Ever since the unprecedented destructive power of the atom bomb was released upon Hiroshima and Nagasaki in 1945, artists have explored fears around nuclear armament and the looming potential for total self-annihilation. ‘Two Minutes to Midnight’ is a cinema program that considers how filmmakers have grappled with the moral and logistical questions raised by humanity’s harnessing of nuclear power.
The program encompasses multiple genres and cinematic forms, including gripping depictions of human survival (Barefoot Gen 1983), merciless satires (Dr. Strangelove 1964), unflinching dystopian prophecies (Letters from a Dead Man 1986), and radioactively tinged science fiction (La Jetée 1962). Using the frameworks of traditional feature films, animation, experimental and short cinema, these works explore a topic that is frightening, mesmerising, and almost unimaginable.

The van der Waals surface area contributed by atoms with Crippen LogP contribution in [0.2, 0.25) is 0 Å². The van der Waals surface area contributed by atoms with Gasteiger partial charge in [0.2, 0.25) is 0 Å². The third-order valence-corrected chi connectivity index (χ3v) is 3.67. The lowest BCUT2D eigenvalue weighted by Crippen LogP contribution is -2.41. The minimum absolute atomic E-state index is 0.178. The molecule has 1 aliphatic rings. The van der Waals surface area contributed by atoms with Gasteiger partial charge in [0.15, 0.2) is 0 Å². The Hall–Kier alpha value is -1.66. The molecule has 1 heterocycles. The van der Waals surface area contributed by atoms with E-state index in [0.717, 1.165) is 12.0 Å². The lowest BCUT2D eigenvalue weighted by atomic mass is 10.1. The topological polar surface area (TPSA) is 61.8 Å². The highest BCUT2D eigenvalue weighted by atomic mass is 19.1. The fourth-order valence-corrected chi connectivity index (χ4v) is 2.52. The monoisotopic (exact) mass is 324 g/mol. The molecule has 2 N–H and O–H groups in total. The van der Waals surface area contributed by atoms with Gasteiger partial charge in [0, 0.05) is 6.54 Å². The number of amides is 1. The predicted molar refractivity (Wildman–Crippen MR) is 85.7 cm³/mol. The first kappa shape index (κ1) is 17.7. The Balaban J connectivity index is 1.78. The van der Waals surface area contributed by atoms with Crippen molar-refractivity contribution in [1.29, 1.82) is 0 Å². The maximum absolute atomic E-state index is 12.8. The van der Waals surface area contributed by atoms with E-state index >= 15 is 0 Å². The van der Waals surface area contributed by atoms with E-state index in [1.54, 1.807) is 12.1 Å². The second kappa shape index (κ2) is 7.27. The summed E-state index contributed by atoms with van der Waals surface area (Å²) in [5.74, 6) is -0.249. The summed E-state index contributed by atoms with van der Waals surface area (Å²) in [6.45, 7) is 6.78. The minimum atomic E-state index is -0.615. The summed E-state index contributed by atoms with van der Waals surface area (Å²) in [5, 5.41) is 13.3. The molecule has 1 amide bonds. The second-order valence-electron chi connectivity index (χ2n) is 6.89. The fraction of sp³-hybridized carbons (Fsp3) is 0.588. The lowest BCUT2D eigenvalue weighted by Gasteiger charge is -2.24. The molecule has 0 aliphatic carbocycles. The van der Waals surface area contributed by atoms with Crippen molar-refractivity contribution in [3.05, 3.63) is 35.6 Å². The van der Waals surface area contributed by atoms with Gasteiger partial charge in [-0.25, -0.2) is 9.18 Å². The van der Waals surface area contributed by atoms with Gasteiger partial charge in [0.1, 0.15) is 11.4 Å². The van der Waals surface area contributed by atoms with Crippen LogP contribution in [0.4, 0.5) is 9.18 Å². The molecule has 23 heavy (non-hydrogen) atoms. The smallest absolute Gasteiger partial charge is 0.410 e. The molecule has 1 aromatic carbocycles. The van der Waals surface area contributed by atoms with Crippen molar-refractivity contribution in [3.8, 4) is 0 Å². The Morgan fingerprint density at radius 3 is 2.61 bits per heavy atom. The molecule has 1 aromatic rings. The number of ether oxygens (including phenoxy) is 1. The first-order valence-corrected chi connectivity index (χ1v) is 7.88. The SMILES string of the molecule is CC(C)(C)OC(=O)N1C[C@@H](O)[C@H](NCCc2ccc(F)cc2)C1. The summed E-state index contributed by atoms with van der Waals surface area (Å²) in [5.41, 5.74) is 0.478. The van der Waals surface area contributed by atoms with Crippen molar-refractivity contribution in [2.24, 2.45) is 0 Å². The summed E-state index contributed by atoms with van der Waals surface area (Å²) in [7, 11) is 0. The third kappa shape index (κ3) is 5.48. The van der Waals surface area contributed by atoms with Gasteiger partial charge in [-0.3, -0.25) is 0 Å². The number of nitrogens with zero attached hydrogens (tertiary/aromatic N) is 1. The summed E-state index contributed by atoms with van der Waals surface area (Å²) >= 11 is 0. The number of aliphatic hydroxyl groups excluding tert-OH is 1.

The program title ‘Two Minutes to Midnight’ is derived from the time placed upon the symbolic Doomsday Clock in 1953, after both major superpowers tested thermonuclear weapons within months of each other. This was the closest to midnight, which represents the end of human civilisation, that the Doomsday Clock had ever been set, until the perceived failure of international leadership to ease global nuclear tensions returned it there in January 2018 – where it presently remains.
‘We’ll Meet Again’ – Dr. Strangelove and the Nuclear Film Genre
2.00pm Sat 3 March 2018 | Free, no bookings required
Join author and academic Mick Broderick (Murdoch University, Western Australia) for an illustrated talk on the history and development of nuclear cinema — from the immediate post-World War Two response to the lingering atomic fears of today. Followed by screening of Stanley Kubrick’s Dr Strangelove or: How I Learned to Stop Worrying and Love the Bomb 1964.
Two Minutes to Midnight: Nuclear Cinema
2 – 18 March 2018